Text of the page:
Identity Theft/Fraud

Identity theft/fraud is the fastest growing crime in the nation.  Younger aged groups, especially children are most vulnerable and consequently, in recent years have become most targeted.

 

Identity theft and identity fraud occurs when someone obtains and uses another person’s personal information in a deceptive or fraudulent manner, typically for economic gain (U.S. Department of Justice, www.justice.gov).  A majority of theses cases involve the fraudulent use of debit/credit cards to take funds out of a victim’s bank or financial accounts or to make unauthorized purchases.  However, in the worst cases, when someone’s social security number falls into the wrong hands, the victim’s identity can be taken over altogether, oftentimes leaving them with vast debt and severe and long lasting damage to their credit.

 

Unfortunately, in many cases, the immediate costs associated with this growing crime are minimal compared to the additional financial costs incurred with restoring your credit, reputation and correcting invalid information.  However, instead of focusing on what you should do if you become a victim of identity theft, it is wiser to know what you can do to prevent it in the first place.

 

Steps to take to prevent identity theft/fraud:

 

  1. Memorize your social security number and all passwords – don’t carry these with you or keep them where someone can easily find them.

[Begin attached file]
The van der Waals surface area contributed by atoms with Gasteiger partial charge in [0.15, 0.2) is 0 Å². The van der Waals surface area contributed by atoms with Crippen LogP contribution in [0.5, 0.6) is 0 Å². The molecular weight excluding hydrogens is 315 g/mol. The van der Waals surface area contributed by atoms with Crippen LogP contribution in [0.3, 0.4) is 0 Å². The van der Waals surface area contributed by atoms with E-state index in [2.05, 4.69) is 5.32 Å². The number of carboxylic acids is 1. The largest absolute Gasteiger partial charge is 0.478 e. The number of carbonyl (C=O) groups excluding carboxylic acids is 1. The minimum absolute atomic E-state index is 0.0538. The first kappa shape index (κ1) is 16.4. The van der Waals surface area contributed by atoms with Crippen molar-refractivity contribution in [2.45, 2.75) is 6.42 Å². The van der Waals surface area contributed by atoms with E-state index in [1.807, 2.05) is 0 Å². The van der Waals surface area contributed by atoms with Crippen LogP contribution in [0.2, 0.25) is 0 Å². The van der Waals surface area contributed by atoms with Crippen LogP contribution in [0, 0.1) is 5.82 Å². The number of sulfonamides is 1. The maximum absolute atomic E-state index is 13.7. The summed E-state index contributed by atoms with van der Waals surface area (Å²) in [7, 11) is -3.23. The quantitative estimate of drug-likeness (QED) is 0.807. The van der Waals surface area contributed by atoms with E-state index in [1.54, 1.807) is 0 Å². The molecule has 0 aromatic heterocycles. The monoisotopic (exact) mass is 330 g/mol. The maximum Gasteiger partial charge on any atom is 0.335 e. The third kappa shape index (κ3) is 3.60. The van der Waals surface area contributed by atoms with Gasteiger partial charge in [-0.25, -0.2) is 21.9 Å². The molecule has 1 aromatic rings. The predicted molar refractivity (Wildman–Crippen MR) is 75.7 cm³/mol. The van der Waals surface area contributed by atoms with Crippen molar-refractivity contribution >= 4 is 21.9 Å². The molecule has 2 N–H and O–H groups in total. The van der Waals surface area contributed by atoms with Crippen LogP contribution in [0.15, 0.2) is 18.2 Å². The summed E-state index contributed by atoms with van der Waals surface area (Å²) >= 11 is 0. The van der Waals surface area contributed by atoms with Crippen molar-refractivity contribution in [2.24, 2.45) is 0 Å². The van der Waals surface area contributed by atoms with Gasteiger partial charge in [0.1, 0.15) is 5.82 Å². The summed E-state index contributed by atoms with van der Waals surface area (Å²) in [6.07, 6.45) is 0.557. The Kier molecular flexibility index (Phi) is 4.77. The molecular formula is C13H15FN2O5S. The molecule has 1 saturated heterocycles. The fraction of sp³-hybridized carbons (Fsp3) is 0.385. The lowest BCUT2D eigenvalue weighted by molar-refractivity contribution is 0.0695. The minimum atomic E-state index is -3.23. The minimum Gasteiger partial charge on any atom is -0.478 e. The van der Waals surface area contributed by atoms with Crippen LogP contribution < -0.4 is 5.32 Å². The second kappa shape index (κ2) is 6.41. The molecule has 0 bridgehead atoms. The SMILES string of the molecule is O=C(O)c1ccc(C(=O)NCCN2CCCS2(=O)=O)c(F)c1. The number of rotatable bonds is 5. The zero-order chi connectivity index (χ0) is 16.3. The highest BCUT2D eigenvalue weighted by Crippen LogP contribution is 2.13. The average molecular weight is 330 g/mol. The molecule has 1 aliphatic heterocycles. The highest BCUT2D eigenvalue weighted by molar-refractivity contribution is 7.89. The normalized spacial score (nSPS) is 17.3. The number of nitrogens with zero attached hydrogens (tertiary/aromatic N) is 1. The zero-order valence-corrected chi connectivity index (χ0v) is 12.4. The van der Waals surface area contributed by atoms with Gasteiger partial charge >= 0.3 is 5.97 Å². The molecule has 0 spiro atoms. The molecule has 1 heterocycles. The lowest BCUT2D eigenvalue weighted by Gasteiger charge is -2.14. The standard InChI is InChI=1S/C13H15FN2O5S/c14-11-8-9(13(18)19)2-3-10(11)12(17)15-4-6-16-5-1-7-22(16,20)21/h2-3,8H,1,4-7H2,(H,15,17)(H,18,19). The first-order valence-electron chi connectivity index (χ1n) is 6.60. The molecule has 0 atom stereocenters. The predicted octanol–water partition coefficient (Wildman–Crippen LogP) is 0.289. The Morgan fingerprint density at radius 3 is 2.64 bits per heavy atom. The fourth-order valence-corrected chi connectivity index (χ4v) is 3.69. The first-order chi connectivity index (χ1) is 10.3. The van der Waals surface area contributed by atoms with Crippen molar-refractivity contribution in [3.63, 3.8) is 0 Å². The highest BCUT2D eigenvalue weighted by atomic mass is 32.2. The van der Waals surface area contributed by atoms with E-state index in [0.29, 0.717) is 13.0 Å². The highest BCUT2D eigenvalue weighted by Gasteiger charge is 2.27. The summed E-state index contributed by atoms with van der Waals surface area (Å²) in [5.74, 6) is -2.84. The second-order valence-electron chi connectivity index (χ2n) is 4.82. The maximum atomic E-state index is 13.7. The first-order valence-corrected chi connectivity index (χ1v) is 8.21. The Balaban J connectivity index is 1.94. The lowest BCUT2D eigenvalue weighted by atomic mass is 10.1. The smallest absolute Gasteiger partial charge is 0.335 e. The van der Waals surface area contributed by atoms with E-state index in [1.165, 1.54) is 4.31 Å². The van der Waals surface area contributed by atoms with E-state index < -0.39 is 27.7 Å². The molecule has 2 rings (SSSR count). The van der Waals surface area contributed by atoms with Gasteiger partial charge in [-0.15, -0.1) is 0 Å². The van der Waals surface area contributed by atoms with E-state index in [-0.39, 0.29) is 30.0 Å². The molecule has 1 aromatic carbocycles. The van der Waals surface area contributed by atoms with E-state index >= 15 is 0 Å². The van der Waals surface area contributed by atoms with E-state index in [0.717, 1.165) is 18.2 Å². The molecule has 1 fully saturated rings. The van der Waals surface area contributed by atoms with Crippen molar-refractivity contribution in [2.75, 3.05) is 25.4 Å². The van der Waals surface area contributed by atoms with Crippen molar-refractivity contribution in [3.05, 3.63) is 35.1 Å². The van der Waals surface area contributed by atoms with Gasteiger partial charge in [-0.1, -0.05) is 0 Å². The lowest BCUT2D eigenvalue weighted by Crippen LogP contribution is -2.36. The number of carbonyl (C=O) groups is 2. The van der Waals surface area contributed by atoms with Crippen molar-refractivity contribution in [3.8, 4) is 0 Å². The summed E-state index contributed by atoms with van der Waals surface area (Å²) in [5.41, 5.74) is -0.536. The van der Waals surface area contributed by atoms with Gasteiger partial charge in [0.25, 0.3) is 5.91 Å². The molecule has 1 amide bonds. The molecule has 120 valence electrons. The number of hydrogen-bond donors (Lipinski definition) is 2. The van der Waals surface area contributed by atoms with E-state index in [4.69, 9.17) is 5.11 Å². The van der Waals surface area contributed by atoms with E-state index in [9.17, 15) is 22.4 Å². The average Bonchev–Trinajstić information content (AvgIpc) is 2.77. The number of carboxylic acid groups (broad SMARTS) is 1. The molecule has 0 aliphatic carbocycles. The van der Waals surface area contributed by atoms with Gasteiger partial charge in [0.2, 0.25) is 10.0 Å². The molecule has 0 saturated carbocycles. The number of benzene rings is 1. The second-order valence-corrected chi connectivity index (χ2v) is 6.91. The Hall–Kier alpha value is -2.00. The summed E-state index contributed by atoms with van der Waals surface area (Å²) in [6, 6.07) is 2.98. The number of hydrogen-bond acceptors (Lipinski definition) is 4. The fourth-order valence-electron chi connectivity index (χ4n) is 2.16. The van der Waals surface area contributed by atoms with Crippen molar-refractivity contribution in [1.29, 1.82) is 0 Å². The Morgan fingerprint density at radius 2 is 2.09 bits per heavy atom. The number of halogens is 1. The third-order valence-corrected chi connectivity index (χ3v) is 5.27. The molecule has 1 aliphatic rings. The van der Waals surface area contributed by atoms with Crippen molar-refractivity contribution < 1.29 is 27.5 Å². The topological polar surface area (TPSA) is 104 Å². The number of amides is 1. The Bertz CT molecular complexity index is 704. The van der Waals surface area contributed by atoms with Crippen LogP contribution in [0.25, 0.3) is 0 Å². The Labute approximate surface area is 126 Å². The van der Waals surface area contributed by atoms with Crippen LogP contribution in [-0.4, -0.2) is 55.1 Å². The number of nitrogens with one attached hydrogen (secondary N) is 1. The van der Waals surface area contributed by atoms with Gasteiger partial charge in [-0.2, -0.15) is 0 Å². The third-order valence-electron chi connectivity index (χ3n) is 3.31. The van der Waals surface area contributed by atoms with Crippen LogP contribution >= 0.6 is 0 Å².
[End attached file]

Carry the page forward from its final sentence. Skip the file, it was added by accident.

2. Don’t use your birth date as a password.
  3. Shred any information/documentation containing personal or financial information – especially “preapproved” credit cards that come in the mail.
  4. Keep your personal information on a “need to know” basis.  Be extremely cautious about giving your personal information out over the phone or Internet.
  5. Check your financial information regularly for unusual activity – bank and financial statements and credit card statements.
  6. Report lost or stolen credit/debit cards immediately.
  7. Use a firewall program on your computer.
  8. Be careful about sharing personal on social media sites (e.g. address, birth date, phone number, etc.).
  9. Don’t download files or click on hyperlinks from people you don’t know.
  10. Order your credit report from all 3 bureaus (Equifax, Experian and Trans Union) at least once a year and review thoroughly for accuracy.
  11. When traveling have all mail held at the post office or ask someone you know well to collect your mail and hold it for you until you return.
  12. When traveling don’t give out your personal or financial information on the phone in a public place or where you can easily be overheard.

 

Every year, an estimated 9 million U.S. residents are victims of identity theft.  However, the overall monetary loses are decreasing due to early detection (www.creditinfocenter.com, July 10, 2011).  However, preventative measures remain the best tool for reducing the number of cases as well as costs – financial and personal – associated with this crime.  Don’t become a victim – take these necessary precautions to protect your identity.

 

For more information on protection, early detection or to report a lost or stolen debit card, please contact us at 386-447-1662

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